It all went pretty smoothly, although I did let her drop out of canter a few times when I shouldn't have. It wasn't her though -- it was very much me. Although everything was fine, I'm not feeling incredibly confident right now after all the time off from instruction. I didn't feel up to full strength in my legs and back and core, but apparently I actually looked really good! I've somehow managed to improve my position, especially my lower leg position, since I last had regular lessons in early January. I think part of it was having those four jumping lessons in North Bay. What the coach said really clicked with me, about getting my lower leg down and back, and using the backs of my thighs as a supportive extension of my seat.

So, apparently I looked a lot better than I felt like I looked! I'm still rounding my back a lot when I'm in two point, and I have a LOT of trouble convincing myself that it's okay to not have my butt tucked under in readiness to influence in the saddle. Still riding defensively. I also need to work on my core strength because even when I CAN convince myself to straighten my back, I can't maintain it for more than a few seconds. Oh well, a year and a bit ago I couldn't even stay in two point at ALL, sooooo.

It was also my first outing in my new tall boots!! Woooo! They were a bit slippery at first but they were great after about ten minutes. I didn't even really notice them, which is pretty ideal for a first ride in a pair of boots that haven't been broken in. I think they might be a touch too big, but nothing that an insole or a thicker pair of socks won't remedy.

The mare and the pony have been up at the private place for a couple of weeks now, so last night I went and rode a horse I never have before. This boy was my coach's personal horse, but he's proven to be too mentally fried from a very intense life of competition to handle the mental strain of more advanced dressage any more. He used to be capable of grand prix movements, but he's since made it clear he's DONE. Her idea is to get other riders on him who will get him to relax into less taxing work, so he can maybe decompress and learn to like having a job again.

He was a total gentleman to brush and tack up, but when I got him out to the ring he would NOT stand still for me to get his reins and throatlatch arranged for lunging. He just kept spinning and spinning and spinning around me in a tiny tight circle while I held on to him. Ugh. So I just let him spin and spin and spin and spin around me while I held onto him. Probably looked pretty comical. But I eventually got him ready. I had the lunge whip in my hand but I obviously didn't need it as he took off right away, tearing around me unprompted at a rushed canter and tripping in the deep footing. Sigh. "Just lunge him first." Hahahaha. I can see why! He was pulling and the bit actually slid THROUGH his mouth, so I had to carefully reel him in (still cantering until the circle was TINY, mind you) and redo the setup so the line was through the bit ring and over the poll. Then everything was fine.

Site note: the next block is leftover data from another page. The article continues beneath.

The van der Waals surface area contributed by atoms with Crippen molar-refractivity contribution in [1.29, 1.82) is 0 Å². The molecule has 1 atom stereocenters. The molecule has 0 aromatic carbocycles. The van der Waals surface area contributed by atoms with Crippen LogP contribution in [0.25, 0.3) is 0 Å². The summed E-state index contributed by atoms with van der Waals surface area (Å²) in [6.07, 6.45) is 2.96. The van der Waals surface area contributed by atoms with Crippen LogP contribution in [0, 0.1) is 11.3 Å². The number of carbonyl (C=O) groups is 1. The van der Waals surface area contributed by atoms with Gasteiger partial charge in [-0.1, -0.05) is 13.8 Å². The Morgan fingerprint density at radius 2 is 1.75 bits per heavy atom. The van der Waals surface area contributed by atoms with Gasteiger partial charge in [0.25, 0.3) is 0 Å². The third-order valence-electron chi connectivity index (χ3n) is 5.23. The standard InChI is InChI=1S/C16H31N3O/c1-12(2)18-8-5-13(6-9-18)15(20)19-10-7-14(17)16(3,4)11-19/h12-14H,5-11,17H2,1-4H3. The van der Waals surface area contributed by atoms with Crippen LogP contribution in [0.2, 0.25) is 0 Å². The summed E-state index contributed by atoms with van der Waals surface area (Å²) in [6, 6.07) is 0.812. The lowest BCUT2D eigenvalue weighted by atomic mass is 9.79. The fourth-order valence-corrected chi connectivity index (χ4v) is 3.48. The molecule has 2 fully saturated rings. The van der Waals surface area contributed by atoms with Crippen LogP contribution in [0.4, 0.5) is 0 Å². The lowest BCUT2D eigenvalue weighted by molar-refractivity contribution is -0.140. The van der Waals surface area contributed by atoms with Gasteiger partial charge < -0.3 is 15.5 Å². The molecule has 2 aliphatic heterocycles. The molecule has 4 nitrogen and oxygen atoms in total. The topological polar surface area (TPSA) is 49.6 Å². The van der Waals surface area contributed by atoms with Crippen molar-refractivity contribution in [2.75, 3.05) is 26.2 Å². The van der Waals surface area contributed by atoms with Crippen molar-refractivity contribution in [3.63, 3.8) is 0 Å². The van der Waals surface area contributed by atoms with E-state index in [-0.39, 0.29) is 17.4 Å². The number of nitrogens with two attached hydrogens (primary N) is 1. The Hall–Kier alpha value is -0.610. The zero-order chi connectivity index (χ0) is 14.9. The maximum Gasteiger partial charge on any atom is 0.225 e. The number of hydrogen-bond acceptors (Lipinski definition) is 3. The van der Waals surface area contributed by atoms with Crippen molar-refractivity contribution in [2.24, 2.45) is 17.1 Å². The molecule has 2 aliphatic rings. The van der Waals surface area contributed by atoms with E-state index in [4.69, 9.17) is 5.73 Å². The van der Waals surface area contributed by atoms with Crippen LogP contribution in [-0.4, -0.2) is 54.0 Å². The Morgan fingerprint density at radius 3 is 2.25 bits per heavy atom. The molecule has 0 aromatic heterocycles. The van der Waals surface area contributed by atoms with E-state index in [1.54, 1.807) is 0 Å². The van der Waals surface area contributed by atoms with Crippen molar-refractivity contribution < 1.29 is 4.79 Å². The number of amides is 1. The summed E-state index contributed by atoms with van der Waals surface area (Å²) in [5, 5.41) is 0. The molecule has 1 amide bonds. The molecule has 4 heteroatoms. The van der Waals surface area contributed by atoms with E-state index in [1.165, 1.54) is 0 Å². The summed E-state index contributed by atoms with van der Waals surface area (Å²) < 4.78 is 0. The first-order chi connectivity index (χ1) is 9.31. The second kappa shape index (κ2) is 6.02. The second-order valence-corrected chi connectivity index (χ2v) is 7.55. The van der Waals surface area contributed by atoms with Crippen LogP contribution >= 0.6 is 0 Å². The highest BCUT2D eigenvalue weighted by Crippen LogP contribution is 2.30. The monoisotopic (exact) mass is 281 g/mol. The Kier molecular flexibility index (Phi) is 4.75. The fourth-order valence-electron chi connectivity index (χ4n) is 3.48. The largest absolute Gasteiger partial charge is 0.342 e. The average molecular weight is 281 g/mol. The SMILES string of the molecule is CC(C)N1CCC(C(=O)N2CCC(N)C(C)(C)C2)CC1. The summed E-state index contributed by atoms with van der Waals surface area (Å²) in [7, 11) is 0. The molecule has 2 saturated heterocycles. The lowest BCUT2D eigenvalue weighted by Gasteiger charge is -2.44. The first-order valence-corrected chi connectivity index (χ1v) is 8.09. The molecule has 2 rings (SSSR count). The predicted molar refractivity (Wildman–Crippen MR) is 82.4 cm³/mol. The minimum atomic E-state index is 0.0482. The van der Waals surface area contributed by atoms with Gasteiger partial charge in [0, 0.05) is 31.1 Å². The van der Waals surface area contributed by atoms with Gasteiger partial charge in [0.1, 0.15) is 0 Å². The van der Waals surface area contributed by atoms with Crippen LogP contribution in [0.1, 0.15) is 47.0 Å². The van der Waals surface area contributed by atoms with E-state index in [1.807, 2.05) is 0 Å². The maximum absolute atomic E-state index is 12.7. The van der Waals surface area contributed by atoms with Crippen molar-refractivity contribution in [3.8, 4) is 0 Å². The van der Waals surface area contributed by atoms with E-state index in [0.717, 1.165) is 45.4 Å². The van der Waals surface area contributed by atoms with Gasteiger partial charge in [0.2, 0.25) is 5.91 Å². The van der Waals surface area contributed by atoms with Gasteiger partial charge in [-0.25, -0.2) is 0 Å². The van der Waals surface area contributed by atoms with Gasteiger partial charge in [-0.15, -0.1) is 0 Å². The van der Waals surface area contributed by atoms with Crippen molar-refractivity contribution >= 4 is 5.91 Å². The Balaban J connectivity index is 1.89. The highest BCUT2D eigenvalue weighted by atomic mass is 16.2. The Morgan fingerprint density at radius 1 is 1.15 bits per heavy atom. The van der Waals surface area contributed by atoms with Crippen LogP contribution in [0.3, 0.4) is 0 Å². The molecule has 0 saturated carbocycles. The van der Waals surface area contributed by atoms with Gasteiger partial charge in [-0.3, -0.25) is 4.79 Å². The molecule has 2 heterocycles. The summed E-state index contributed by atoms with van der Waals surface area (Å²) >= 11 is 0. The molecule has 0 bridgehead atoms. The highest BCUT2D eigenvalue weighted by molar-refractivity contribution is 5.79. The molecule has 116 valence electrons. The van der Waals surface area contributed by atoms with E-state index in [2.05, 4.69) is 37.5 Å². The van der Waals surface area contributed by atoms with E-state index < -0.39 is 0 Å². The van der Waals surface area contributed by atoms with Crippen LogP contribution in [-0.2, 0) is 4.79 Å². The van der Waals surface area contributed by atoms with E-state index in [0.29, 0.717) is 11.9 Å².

I let him run around both ways until he was willing to slow to a walk on his own. He still seemed UP, but I was like, "Welllllp, this might be as good as it gets." I'd heard he could be a bt of a dinkus about the mounting block, but he wasn't that bad, at least this time. I had to chase him with it a bit like I do with Syd, but he was still easier to get on than the pony!

Once I was up, twenty minutes of walk commenced, with him trying to jig and me closing my knees and yanking on his face. There was a lot of hold one rein, pulse the other, hold one rein, pulse the other. My stirrups were about two holes too long, which didn't help the situation. I just pretended I was riding stirrupless and thought about using the backs of my thighs to hold and balance me.

This was definitely my most "hot horse" experience in ages. He seemed like he was never going to settle, and had those radar ears pointing straight up and forward, which as one of my friends put it, "usually precede my butt landing in the dirt." I remembered the advice to actually keep a soft hand and leg ON on a horse being hot, so I tried different variations of that. I also tried to keep him thinking by leg yielding, which he did beautifully one direction, but took as a cue to go faster the other way. Whoops. At one point he seemed SLIGHTLY better so I asked for trot and got a canter stride instead. Brought him back immediately and halted.

I did a lot of walk-halt walk-halt and eventually I didn't have to use EVERYTHING I had to halt him. I'm not sure what the exact moment was, but his head started to come down, and he started to round and relax a bit. I did do a little trot (awkward with my miles-too-long stirrups and his big movement!!) and he settled in some more.

By the end, my coach came out and we were chatting, and he was just walking calmly with his head down, on a loose rein. Like a totally different horse. Apparently this was actually his first time being ridden in that ring, at least the first time this season, so his nervousness made a bit more sense. Despite that hot beginning of the ride, I'd ride him again. He's VERY sensitive, which can of course be good and bad, but I think if I'm just very thoughtful and careful about how I ride him, it could be quite lovely to work with a horse who has so much knowledge, despite his attitude issues.

Fun fact: I used my bridle on him. The one I last used on Razz over twenty years ago. I conditioned it with Leather CPR before I went out there, and it looked PERFECT and brand new. It was actually a bit big on him, which is funny, because he's considerably larger than her. Just has a dainty head, I guess!